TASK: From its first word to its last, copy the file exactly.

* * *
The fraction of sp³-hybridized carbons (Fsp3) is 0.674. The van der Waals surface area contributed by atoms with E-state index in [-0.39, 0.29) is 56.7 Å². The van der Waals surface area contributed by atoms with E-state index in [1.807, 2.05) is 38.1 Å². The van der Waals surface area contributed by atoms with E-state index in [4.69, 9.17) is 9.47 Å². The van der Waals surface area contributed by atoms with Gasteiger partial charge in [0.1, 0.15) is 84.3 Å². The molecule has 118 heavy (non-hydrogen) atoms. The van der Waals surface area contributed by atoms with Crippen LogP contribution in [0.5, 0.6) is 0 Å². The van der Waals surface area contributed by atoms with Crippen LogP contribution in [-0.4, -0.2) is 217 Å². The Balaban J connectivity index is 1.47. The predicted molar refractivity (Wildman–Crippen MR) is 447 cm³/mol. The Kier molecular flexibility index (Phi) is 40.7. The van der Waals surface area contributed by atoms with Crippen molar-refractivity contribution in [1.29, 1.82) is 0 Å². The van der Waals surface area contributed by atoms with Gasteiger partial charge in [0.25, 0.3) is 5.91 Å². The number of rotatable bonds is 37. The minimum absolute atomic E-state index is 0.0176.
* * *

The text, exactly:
The fraction of sp³-hybridized carbons (Fsp3) is 0.674. The van der Waals surface area contributed by atoms with E-state index in [-0.39, 0.29) is 56.7 Å². The van der Waals surface area contributed by atoms with E-state index in [1.807, 2.05) is 38.1 Å². The van der Waals surface area contributed by atoms with E-state index in [4.69, 9.17) is 9.47 Å². The van der Waals surface area contributed by atoms with Gasteiger partial charge in [0.1, 0.15) is 84.3 Å². The molecule has 118 heavy (non-hydrogen) atoms. The van der Waals surface area contributed by atoms with Crippen LogP contribution in [0.5, 0.6) is 0 Å². The van der Waals surface area contributed by atoms with Crippen LogP contribution in [-0.4, -0.2) is 217 Å². The Balaban J connectivity index is 1.47. The predicted molar refractivity (Wildman–Crippen MR) is 447 cm³/mol. The Kier molecular flexibility index (Phi) is 40.7. The van der Waals surface area contributed by atoms with Crippen molar-refractivity contribution in [1.29, 1.82) is 0 Å². The van der Waals surface area contributed by atoms with Gasteiger partial charge in [0.25, 0.3) is 5.91 Å². The number of rotatable bonds is 37. The minimum absolute atomic E-state index is 0.0176.